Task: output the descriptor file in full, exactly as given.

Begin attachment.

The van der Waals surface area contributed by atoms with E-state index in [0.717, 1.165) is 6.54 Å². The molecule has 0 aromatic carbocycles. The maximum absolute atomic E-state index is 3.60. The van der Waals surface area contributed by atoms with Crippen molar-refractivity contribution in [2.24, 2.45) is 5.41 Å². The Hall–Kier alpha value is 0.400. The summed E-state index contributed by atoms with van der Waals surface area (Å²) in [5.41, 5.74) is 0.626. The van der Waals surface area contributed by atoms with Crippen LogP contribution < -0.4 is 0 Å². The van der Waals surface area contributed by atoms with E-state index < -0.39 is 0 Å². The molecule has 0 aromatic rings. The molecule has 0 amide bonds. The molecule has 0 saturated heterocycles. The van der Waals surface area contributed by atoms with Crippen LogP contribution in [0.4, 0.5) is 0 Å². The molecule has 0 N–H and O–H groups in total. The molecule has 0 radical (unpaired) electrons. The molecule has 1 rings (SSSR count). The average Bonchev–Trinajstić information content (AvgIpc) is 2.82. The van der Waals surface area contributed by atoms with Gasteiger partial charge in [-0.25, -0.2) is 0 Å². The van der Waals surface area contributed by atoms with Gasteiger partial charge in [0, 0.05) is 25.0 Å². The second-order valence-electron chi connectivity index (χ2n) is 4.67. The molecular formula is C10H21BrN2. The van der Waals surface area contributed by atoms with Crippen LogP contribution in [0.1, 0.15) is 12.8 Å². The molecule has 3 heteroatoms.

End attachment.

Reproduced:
The van der Waals surface area contributed by atoms with E-state index in [0.717, 1.165) is 6.54 Å². The molecule has 0 aromatic carbocycles. The maximum absolute atomic E-state index is 3.60. The van der Waals surface area contributed by atoms with Crippen molar-refractivity contribution in [2.24, 2.45) is 5.41 Å². The Hall–Kier alpha value is 0.400. The summed E-state index contributed by atoms with van der Waals surface area (Å²) in [5.41, 5.74) is 0.626. The van der Waals surface area contributed by atoms with Crippen LogP contribution < -0.4 is 0 Å². The van der Waals surface area contributed by atoms with E-state index < -0.39 is 0 Å². The molecule has 0 aromatic rings. The molecule has 0 amide bonds. The molecule has 0 saturated heterocycles. The van der Waals surface area contributed by atoms with Crippen LogP contribution in [0.4, 0.5) is 0 Å². The molecule has 0 N–H and O–H groups in total. The molecule has 0 radical (unpaired) electrons. The molecule has 1 rings (SSSR count). The average Bonchev–Trinajstić information content (AvgIpc) is 2.82. The van der Waals surface area contributed by atoms with Gasteiger partial charge in [-0.25, -0.2) is 0 Å². The van der Waals surface area contributed by atoms with Gasteiger partial charge in [0, 0.05) is 25.0 Å². The second-order valence-electron chi connectivity index (χ2n) is 4.67. The molecular formula is C10H21BrN2. The van der Waals surface area contributed by atoms with Crippen LogP contribution in [0.1, 0.15) is 12.8 Å². The molecule has 3 heteroatoms.